A lack of court reporters has caused court in Aiken County to shut down twice this month, according to the Aiken County Clerk of Court, but a state official said the problem is not as severe as it seems.

Aiken County Clerk of Court Liz Godard said shortages in court reporters have caused problems with the court system for about two years.

“It's gotten more prevalent recently,” she said, adding that two days earlier this month were canceled because the state could not provide a court reporter.

“When court is on hold, no one can work or go forward, and all the work you've prepared to get there cannot proceed because there's no court reporter to take down the record,” Godard said.

Court reporters are provided and assigned by the S.C. Court Administration. There are currently 106 court reporters serving 46 counties in South Carolina and 22 job vacancies, according to Rosalyn Frierson, director of the Court Administration.

A court reporter is responsible for creating word-for-word transactions of legal proceedings. Aiken County can have up to four courts operating at anytime: criminal, civil, family and non-jury, said Godard. Larger communities like Columbia, Greenville and Charleston can have many more.

Godard said civil court was canceled next week because all the scheduled cases either settled or continued; however, she found out on Monday that a court reporter was not available for family court. She was then told on Tuesday that a civil court reporter was moving to family court.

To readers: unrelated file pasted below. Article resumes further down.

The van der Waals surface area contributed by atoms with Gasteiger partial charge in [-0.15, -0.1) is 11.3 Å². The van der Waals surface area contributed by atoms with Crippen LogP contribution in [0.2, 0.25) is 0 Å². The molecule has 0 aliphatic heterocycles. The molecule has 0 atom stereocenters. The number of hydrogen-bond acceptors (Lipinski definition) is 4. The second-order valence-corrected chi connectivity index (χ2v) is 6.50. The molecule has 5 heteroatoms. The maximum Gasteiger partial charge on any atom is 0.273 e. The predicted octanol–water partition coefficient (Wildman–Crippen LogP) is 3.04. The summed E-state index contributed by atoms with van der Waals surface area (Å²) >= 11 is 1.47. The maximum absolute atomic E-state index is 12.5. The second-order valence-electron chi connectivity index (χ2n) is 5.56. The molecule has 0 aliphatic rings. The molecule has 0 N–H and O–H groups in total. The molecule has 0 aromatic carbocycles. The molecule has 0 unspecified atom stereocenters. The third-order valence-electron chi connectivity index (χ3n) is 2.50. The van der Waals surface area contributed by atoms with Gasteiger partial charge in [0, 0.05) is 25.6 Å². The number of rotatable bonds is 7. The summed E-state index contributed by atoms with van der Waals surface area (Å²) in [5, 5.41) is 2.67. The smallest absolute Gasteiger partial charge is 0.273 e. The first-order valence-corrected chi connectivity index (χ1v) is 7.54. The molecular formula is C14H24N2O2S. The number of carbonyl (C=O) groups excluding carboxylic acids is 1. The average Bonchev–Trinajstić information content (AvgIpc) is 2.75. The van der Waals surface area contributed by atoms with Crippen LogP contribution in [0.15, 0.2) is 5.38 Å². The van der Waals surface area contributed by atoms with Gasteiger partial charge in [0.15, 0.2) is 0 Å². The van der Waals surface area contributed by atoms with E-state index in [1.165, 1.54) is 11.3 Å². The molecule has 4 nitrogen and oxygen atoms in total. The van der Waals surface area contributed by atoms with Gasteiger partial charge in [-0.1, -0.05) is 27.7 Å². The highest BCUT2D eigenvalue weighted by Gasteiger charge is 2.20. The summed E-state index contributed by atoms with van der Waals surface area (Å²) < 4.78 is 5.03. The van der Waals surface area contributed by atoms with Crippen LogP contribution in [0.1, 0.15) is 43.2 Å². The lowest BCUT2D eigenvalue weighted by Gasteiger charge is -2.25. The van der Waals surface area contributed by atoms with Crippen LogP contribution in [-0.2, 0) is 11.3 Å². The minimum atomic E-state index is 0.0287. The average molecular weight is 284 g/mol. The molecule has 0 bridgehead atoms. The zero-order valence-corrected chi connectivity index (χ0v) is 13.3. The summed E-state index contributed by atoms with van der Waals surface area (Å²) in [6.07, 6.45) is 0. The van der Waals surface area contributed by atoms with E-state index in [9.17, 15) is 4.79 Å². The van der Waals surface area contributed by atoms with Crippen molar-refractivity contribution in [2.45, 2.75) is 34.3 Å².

“If our court administration had not found a court reporter, I would have had to cancel family court next week, or day by day,” Godard said. “It is a juggling game as to who is available and then finding one.”

Court schedules are worked out well in advance, said Godard.

“We work with the attorneys on both sides and their clients, and if something happens, we have to call those and reschedule, so all that work we've done we have to re-do,” she said.

Canceling court has far-reaching effects for many, said Godard. If court is canceled on a Wednesday, which is when child support rule cases are typically heard, up to 150 cases will not be heard and civil process staff will have to “start over again, because they had a court date and we just canceled it,” Godard said.

If someone is picked up on a bench warrant on a Friday night and court is canceled on Monday, that defendant could have to wait until Tuesday to go before a judge, Godard said. The lack of court reporters also has financial implications, such as when jury summons are sent out to 200 potential jurors.

“If we don't have court because there's no court reporter, they're coming to court, they're being paid $20 a day and then I send them home,” Godard said. “There's a lot of scenarios that can happen if there's no court reporter or judge.”

Frierson said the administration is hiring court reporters “as fast as we can.” She added that there has been an exaggeration about the reported shortage.

“It's being made to seem like there's a crisis, but I wouldn't say there's a crisis,” she said. “There's a situation that occurred in Aiken recently, but that's not to say that it's a crisis statewide.”

Teddy Kulmala covers the crime and courts beat for the Aiken Standard.